Let'slook at some names: GLBSE, BTC-TC, Bitfunder (WeExchange), CoinLenders, Inputs.io, Mt. Gox right now. Those are only the big ones. I'm not even counting the likes of Trendon “Pirateat40” Shavers here. Some “services” disappear over night, some close shop on short notice causing a sharp drop of all asset values, some get robbed big time because their security squarely sucks or because they have abused the Bitcoin protocol, and some pretend to get robbed big time while their former owners sail off to their new privately owned islands.

If Cryptsy decides to disappear tomorrow, they are gone. Poof. Just like that. Houdini and the elephant couldn't hold a candle to them. And your stored coins: Gone, without recourse. Maybe they are good guys, but their security is coded by a high school dropout. When they get robbed hard, this is what you get: “Sorry, better luck next time.” And that only if they are really, really good guys. The point is that you can't know either way.

Inputs.io was an offchain payment service with fast transactions and zero fees. Its founder TradeFortress (who also ran CoinLenders) was a well respected member of the Bitcoin community. Everything was splendid, man and nature were at peace. Then around 4,000 coins were “stolen”, while operations continued like nothing had happened. When crap hit the fan he first tried to soothe the mob with some meager pity payments and then disappeared for good. Later it came out that he had erased the posting history of his secondary accounts days before the alleged robbery and had happily accepted more deposits after the fact while pretending that everything was running smoothly. First class example of what can go wrong and what trust is worth in the realm of Bitcoin.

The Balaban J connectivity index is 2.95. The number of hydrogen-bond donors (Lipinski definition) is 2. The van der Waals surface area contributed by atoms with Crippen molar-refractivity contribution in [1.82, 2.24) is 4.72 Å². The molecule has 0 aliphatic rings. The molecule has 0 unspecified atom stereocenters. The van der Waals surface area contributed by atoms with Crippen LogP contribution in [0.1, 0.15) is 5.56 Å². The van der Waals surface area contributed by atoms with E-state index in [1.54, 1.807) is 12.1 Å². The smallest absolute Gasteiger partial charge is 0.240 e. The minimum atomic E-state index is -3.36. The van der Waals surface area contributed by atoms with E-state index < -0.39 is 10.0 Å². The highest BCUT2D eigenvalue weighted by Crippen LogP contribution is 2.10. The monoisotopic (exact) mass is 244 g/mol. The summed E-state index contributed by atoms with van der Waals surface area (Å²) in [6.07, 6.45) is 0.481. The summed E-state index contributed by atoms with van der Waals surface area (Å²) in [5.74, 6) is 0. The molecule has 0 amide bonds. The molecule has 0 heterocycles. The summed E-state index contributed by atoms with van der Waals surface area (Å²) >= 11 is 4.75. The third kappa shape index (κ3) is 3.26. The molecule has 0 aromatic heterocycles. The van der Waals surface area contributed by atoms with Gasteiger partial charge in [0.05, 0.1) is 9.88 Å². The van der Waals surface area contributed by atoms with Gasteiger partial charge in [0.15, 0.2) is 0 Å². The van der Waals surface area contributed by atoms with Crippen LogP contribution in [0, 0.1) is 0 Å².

The reason you maybe trust a brick and mortar bank is that there are state imposed regulations meant to protect you and even then banks are not trustworthy. See the banking crisis or rather the long list of ongoing banking crises, ask a Cypriot how much he trusts his bank. Bitcoin and the whole cryptocurrency space are in their infancy right now. There are either no regulations at all in the countries many services are operating from, or the regulations are in their infancy too and will do little to actually protect anyone. In all likelihood unexpected state involvement would make matters even worse. If a government outfit, like the SEC, suddenly shuts down a platform over regulation issues, say goodbye to your coins.

There is only one entity you can trust and that is yourself. The Bitcoin technology makes it possible to eliminate the need for third party trust. Don't give that up for some gilded comfort and a variation of the gambler's fallacy.

Sure, you need to put your coins on an exchange when you want to trade them, but until you do, keep them in your wallet and most certainly don't trade with your whole coin wealth at once. When you are done trading, withdraw your coins back to your wallet. Keep your risk exposure to a minimum, don't put more trust than absolutely necessary into any service.

The bottom line is: The risk of bad things happening is always greater than zero, don't let it wipe you out when the day comes.

Cryptocurrency